If you’re eager to tinker around with your own artificial intelligence, PandoraBots offers free “trainable” chatbots with customizable HTML. Check out my chatbot, “Batman.”


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5 Responses

  1. therealjarfa says:

    Disclaimer: not a philosophy or compsci major, may have no idea what I am talking about.
    I’ve never thought the turing test was that great of a criterion for judging consciousness. After all, a dog could never pass that test, yet I believe that it is conscious, and has several basic rights. On the other hand, you could program a computer to have a large repertoire of responses to chat inputs from a human. Yet I do not think that would necessarily signal self-awareness, and with it the right to compassion from humans. I simply fail to see what is so special about being able to mimic human conversational skills.

  2. Libby says:

    Hey Mr. Arfa, long time no see!

    Factoid: for all our advances in clock cycle speed and processing architecture, we still really suck at teaching computers how to mimic human conversation. Natural Language Processing (NLP) has proven to be quite the pickle. You can’t just program vocabulary and language rules into a machine and have it be able to carry on a coherent conversation, correctly distinguish between meanings for words that are used in many different contexts, or follow a topic beyond a few sentences. I’m not sure what the current approach(es) is/are, but I’m pretty sure it involves machines capable of learning – which is pretty amazing on its own, I think. So, without a doubt, a computer that someday can model human language as well as a native speaker will be a very sophisticated machine. And if a machine can learn something as complicated as human speech, it’s only a hop, skip, and jump for another researcher to begin teaching machines other things such as ethics, philosophy, critical reasoning, art, etc.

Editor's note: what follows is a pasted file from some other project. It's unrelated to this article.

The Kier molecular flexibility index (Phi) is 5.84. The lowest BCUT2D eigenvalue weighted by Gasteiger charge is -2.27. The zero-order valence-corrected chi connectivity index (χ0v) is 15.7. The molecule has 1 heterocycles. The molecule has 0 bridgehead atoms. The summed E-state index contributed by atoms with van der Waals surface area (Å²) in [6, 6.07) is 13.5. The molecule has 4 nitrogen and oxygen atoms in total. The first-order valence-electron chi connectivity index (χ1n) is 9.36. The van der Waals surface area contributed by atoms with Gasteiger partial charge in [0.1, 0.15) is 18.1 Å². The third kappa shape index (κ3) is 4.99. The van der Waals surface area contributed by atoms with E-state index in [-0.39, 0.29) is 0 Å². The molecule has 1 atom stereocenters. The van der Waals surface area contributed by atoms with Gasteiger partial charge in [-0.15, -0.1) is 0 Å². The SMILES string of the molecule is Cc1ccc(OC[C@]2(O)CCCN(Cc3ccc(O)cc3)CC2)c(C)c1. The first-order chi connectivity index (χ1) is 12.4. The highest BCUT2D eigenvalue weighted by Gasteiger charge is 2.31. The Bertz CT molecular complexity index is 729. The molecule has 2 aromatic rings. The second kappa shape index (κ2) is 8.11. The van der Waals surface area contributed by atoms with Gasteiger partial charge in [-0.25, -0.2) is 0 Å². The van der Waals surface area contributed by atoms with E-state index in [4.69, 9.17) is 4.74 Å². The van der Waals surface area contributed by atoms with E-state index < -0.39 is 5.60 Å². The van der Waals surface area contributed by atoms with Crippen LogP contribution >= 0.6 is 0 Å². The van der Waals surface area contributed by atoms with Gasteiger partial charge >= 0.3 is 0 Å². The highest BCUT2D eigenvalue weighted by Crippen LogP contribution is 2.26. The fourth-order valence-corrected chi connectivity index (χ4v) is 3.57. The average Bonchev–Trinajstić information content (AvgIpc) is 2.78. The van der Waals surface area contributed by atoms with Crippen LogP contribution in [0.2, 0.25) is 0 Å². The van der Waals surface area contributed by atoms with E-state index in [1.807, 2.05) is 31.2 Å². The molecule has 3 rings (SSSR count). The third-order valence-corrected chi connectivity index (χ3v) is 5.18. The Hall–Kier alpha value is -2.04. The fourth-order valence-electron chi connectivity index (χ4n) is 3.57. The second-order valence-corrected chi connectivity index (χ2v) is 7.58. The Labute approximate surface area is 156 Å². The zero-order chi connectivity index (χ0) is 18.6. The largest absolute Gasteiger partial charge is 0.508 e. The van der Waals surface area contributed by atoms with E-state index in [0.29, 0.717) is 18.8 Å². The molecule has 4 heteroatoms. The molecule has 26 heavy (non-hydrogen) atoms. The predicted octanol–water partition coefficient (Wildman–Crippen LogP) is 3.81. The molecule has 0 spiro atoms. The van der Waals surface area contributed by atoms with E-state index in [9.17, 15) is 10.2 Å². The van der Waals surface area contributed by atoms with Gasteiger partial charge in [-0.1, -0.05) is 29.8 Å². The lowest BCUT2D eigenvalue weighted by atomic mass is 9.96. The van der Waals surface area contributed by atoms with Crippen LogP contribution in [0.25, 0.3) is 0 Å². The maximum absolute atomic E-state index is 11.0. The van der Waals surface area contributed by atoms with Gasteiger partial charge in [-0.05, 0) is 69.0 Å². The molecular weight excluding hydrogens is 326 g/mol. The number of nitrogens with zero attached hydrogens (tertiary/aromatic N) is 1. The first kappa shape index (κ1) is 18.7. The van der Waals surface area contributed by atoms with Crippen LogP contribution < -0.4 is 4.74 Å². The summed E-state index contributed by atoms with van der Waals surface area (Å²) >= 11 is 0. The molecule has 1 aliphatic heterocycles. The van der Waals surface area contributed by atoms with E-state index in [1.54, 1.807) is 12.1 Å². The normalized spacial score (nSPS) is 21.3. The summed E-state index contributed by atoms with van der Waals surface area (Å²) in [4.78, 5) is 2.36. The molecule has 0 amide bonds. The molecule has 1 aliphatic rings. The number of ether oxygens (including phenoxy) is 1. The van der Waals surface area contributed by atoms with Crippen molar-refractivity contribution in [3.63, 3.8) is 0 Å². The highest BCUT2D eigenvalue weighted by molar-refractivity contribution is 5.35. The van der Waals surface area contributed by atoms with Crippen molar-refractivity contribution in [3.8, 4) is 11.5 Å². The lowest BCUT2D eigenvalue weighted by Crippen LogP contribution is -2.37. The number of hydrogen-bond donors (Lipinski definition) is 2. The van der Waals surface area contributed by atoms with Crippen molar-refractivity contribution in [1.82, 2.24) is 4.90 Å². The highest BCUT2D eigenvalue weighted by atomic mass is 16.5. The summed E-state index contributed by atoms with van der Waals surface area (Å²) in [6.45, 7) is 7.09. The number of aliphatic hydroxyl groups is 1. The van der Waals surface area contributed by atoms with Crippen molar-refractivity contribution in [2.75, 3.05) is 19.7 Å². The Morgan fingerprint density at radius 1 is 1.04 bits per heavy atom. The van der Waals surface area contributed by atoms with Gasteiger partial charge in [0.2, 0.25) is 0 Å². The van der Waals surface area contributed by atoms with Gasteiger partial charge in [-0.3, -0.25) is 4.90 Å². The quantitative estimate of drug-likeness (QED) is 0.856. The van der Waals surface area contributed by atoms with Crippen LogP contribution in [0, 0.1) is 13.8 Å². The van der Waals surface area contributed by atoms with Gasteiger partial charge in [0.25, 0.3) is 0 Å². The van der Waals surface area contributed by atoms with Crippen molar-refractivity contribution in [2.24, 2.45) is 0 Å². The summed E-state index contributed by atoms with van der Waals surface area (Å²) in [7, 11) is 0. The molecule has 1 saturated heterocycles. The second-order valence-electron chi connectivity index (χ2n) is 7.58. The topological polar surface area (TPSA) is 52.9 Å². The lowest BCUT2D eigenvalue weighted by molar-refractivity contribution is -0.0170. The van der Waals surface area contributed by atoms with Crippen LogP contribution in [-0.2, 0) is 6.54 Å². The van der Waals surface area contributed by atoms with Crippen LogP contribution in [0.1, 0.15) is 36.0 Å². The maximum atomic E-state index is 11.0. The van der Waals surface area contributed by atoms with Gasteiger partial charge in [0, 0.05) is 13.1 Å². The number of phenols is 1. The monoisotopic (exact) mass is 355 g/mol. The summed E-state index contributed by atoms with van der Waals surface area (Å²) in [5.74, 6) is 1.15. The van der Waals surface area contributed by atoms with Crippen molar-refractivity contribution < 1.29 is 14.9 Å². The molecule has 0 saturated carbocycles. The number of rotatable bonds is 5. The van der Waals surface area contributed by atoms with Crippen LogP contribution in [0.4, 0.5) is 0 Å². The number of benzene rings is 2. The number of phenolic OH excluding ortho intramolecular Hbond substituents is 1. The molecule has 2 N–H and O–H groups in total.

Seriously, watch the Star Trek episode I mentioned in the post. At least read the Star Trek Wiki summary.

  3. Will Luther says:

    I do not think the Turing Test is an acceptable criterion for “‘human’ rights.” For one, I am sure there are some humans that would not pass a Turing Test. More importantly, though: robots (even if they are the product of reproductive robots) are property. And granting them “‘human’ rights” necessarily revokes the property right of the robot’s owner.

  4. […] Earlier this week, at Will’s suggestion, I watched an episode of the tv show “NUMB3RS” that involved artificial intelligence and the Turing Test. […]

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Whenever you find that you are on the side of the majority, it's time to pause and reflect.